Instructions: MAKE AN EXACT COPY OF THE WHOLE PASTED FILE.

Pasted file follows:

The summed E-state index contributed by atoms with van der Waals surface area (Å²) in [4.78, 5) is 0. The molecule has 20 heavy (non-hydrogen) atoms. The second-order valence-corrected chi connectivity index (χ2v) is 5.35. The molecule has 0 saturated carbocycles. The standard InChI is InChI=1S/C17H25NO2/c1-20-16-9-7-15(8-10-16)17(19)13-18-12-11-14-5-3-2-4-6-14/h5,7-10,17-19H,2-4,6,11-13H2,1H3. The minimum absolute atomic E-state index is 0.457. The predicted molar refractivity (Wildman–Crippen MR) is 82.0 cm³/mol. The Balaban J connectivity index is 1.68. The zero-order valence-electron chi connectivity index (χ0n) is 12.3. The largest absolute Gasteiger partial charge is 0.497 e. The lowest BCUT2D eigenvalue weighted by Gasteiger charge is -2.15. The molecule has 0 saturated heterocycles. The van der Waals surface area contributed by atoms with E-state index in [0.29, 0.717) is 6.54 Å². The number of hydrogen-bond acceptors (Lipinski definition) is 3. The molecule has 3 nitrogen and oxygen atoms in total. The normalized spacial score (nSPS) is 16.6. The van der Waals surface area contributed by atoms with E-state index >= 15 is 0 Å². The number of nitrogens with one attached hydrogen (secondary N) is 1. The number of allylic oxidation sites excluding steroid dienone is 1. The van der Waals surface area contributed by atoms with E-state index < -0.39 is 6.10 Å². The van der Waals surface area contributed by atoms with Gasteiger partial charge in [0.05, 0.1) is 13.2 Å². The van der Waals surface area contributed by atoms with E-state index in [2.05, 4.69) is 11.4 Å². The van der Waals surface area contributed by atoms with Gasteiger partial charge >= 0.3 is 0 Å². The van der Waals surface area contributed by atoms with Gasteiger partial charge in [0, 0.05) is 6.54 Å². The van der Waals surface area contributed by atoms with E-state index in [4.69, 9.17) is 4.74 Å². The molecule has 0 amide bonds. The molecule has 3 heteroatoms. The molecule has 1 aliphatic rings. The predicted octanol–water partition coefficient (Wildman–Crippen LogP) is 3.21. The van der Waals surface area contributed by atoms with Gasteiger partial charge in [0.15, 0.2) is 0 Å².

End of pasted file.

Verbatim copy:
The summed E-state index contributed by atoms with van der Waals surface area (Å²) in [4.78, 5) is 0. The molecule has 20 heavy (non-hydrogen) atoms. The second-order valence-corrected chi connectivity index (χ2v) is 5.35. The molecule has 0 saturated carbocycles. The standard InChI is InChI=1S/C17H25NO2/c1-20-16-9-7-15(8-10-16)17(19)13-18-12-11-14-5-3-2-4-6-14/h5,7-10,17-19H,2-4,6,11-13H2,1H3. The minimum absolute atomic E-state index is 0.457. The predicted molar refractivity (Wildman–Crippen MR) is 82.0 cm³/mol. The Balaban J connectivity index is 1.68. The zero-order valence-electron chi connectivity index (χ0n) is 12.3. The largest absolute Gasteiger partial charge is 0.497 e. The lowest BCUT2D eigenvalue weighted by Gasteiger charge is -2.15. The molecule has 0 saturated heterocycles. The van der Waals surface area contributed by atoms with E-state index in [0.29, 0.717) is 6.54 Å². The number of hydrogen-bond acceptors (Lipinski definition) is 3. The molecule has 3 nitrogen and oxygen atoms in total. The normalized spacial score (nSPS) is 16.6. The van der Waals surface area contributed by atoms with E-state index >= 15 is 0 Å². The number of nitrogens with one attached hydrogen (secondary N) is 1. The number of allylic oxidation sites excluding steroid dienone is 1. The van der Waals surface area contributed by atoms with E-state index < -0.39 is 6.10 Å². The van der Waals surface area contributed by atoms with Gasteiger partial charge in [0.05, 0.1) is 13.2 Å². The van der Waals surface area contributed by atoms with E-state index in [2.05, 4.69) is 11.4 Å². The van der Waals surface area contributed by atoms with Gasteiger partial charge >= 0.3 is 0 Å². The van der Waals surface area contributed by atoms with Gasteiger partial charge in [0, 0.05) is 6.54 Å². The van der Waals surface area contributed by atoms with E-state index in [4.69, 9.17) is 4.74 Å². The molecule has 0 amide bonds. The molecule has 3 heteroatoms. The molecule has 1 aliphatic rings. The predicted octanol–water partition coefficient (Wildman–Crippen LogP) is 3.21. The van der Waals surface area contributed by atoms with Gasteiger partial charge in [0.15, 0.2) is 0 Å².